For the entirety of my writing career across scattered platforms, my pride as a writer has come in the style and type of report I believe that I do best. I prepare people for games, if I may be allowed say so about myself, very well. In this piece, we here at Full Press Coverage want to prepare you Saints fans (and anyone else) for Sunday’s showdown in Baltimore by getting you up to date with everything you need to know about the Baltimore Ravens. We are going to talk about key match-ups, what you can expect the Saints to do, and predict how the game will go on Sunday.
Let’s get into it, shall we?
Ravens Offense You Need To Know About
Here is a quick rundown of all the Ravens offensive players you need to know about to view the information we are about to give you. Also, this key will help you identify key players when you turn on the game this Sunday afternoon.
5 QB Joe Flacco- Joe Flacco has quarterbacked the Ravens ever since being selected in the first round of the 2008 NFL draft out of Delaware. He has a cannon for an arm, and is one of the tallest quarterbacks in the league at 6’6″. He’s 33 years old, and owns a Super Bowl ring. Despite all of these positives, Flacco is known as one of the most inconsistent quarterbacks in the league. He’s completing 62% of his passes currently, and has thrown 9 touchdowns to 4 interceptions this season with a passer rating of 87.1.
34 RB Alex Collins– Alex Collins is just 24 years old, and is arguably a top 15 running back in the league. He’s a violent, physical runner, very reminiscent of Marshawn Lynch, who played college ball in the SEC wearing an Arkansas uniform. He came into his own last season, becoming the featured running back about halfway through the season. So far this season, he’s averaging 3.6 yards per carry and has run for 271 yards and 4 touchdowns. He offers some receiving threat, and has 9 catches and another score through the air.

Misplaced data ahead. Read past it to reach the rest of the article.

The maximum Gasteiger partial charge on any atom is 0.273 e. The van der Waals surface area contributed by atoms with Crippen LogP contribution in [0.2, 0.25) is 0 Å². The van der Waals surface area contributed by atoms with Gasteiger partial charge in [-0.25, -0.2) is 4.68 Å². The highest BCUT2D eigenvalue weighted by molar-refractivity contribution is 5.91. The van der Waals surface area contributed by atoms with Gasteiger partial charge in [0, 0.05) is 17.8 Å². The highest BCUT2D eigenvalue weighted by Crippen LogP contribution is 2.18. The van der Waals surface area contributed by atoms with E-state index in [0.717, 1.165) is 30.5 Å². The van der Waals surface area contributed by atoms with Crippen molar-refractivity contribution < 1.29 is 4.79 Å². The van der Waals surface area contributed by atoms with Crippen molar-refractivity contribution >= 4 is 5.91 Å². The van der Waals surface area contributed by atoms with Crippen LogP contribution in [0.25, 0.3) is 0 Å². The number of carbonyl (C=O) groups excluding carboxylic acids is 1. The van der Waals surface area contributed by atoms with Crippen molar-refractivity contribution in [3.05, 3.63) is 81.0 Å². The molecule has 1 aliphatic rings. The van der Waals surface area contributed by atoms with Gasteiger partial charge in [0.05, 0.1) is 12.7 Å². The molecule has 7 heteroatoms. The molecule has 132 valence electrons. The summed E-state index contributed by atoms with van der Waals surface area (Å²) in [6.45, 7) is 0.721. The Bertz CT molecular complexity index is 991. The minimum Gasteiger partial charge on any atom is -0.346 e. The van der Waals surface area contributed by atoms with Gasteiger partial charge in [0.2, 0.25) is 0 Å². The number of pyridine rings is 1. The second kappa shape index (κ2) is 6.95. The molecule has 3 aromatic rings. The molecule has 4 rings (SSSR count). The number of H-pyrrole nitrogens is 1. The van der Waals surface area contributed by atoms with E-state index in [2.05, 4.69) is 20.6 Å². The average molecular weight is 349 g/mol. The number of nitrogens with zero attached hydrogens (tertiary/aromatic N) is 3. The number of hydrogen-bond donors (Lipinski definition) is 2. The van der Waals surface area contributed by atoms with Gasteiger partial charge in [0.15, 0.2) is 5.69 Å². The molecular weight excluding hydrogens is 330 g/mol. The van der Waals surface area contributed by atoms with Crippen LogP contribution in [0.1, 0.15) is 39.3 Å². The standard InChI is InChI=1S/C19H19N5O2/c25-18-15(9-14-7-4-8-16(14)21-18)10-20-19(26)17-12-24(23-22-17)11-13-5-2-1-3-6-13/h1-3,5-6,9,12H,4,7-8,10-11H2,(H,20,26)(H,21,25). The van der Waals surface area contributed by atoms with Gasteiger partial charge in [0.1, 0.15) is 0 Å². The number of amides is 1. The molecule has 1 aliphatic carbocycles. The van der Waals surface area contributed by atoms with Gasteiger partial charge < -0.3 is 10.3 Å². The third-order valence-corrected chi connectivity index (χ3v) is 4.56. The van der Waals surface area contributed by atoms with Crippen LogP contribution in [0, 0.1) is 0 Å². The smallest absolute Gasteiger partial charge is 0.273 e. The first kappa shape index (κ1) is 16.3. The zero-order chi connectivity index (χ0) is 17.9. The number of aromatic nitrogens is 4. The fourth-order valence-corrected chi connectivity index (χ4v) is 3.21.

37 RB Javorius Allen– The Raven’s third down back, Javorius Allen is a better receiving threat then he is a runner. Allen is big too, standing 6’0″ and 222 pounds, and the Ravens like to use him down by the goal line as well. He’s caught 24 passes and scored 4 touchdowns all year, but is only averaging 2.9 yards per carry.
15 WR Michael Crabtree– If you have watched the Saints play for years, you may remember Michael Crabtree from his time as a San Francisco 49er. Crabtree has turned 30, but he is still producing at a high level. The number one receiver on this team, he has caught 30 passes so far for 343 yards and 2 touchdowns.
13 WR John Brown- A former Arizona Cardinal, John Brown is a small speedster. Brown is just 5’11” and 175 pounds, now turning 28 and his fifth year in the league. Brown has been productive as well this season, averaging 20.2 yards per catch and scoring 3 touchdowns.
83 WR Willie Snead– This name you should remember. Remember that undrafted receiver that Drew Brees turned into a household name? He’s now catching passes from Joe Flacco, and is producing as the teams third receiver. He’s tied with Crabtree for the team lead in receptions with 30, and has scored a touchdown this year.
TE 87 Maxx Williams
89 Mark Andrews
86 Nick Boyle
81 Hayden Hurst– Yes, this team utilizes four different tight ends on this squad. Maxx Wiliams and Mark Andrews are vertical receiving threats who can spread the defense with good ball skills. Hayden Hurst and Nick Boyle are also good receivers, but are better blockers. Hurst missed the first four games to injury, but is back and looked good against the Titans last week. Tight ends on this team have caught 40 of their 59 targets for 410 yards and 1 touchdown.